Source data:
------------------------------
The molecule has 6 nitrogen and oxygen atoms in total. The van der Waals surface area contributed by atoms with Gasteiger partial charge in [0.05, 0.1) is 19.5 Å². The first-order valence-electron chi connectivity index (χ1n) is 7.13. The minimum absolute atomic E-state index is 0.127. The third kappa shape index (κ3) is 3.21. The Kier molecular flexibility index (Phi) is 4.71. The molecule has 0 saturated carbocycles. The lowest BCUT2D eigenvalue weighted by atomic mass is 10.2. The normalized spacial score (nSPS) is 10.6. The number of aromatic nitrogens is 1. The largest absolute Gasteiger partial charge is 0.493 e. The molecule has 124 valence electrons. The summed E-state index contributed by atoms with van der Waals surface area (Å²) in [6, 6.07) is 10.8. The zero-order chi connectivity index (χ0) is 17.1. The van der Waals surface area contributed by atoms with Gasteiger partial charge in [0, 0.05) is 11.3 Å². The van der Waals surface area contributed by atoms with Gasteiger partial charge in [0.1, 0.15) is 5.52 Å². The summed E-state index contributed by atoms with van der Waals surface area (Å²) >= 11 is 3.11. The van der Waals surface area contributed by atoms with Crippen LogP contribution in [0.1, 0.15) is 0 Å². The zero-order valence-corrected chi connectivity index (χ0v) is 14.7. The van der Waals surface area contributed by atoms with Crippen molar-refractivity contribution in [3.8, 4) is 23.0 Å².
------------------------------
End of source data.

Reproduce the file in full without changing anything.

The molecule has 6 nitrogen and oxygen atoms in total. The van der Waals surface area contributed by atoms with Gasteiger partial charge in [0.05, 0.1) is 19.5 Å². The first-order valence-electron chi connectivity index (χ1n) is 7.13. The minimum absolute atomic E-state index is 0.127. The third kappa shape index (κ3) is 3.21. The Kier molecular flexibility index (Phi) is 4.71. The molecule has 0 saturated carbocycles. The lowest BCUT2D eigenvalue weighted by atomic mass is 10.2. The normalized spacial score (nSPS) is 10.6. The number of aromatic nitrogens is 1. The largest absolute Gasteiger partial charge is 0.493 e. The molecule has 124 valence electrons. The summed E-state index contributed by atoms with van der Waals surface area (Å²) in [6, 6.07) is 10.8. The zero-order chi connectivity index (χ0) is 17.1. The van der Waals surface area contributed by atoms with Gasteiger partial charge in [0, 0.05) is 11.3 Å². The van der Waals surface area contributed by atoms with Gasteiger partial charge in [0.1, 0.15) is 5.52 Å². The summed E-state index contributed by atoms with van der Waals surface area (Å²) >= 11 is 3.11. The van der Waals surface area contributed by atoms with Crippen LogP contribution in [0.1, 0.15) is 0 Å². The zero-order valence-corrected chi connectivity index (χ0v) is 14.7. The van der Waals surface area contributed by atoms with Crippen molar-refractivity contribution in [3.8, 4) is 23.0 Å².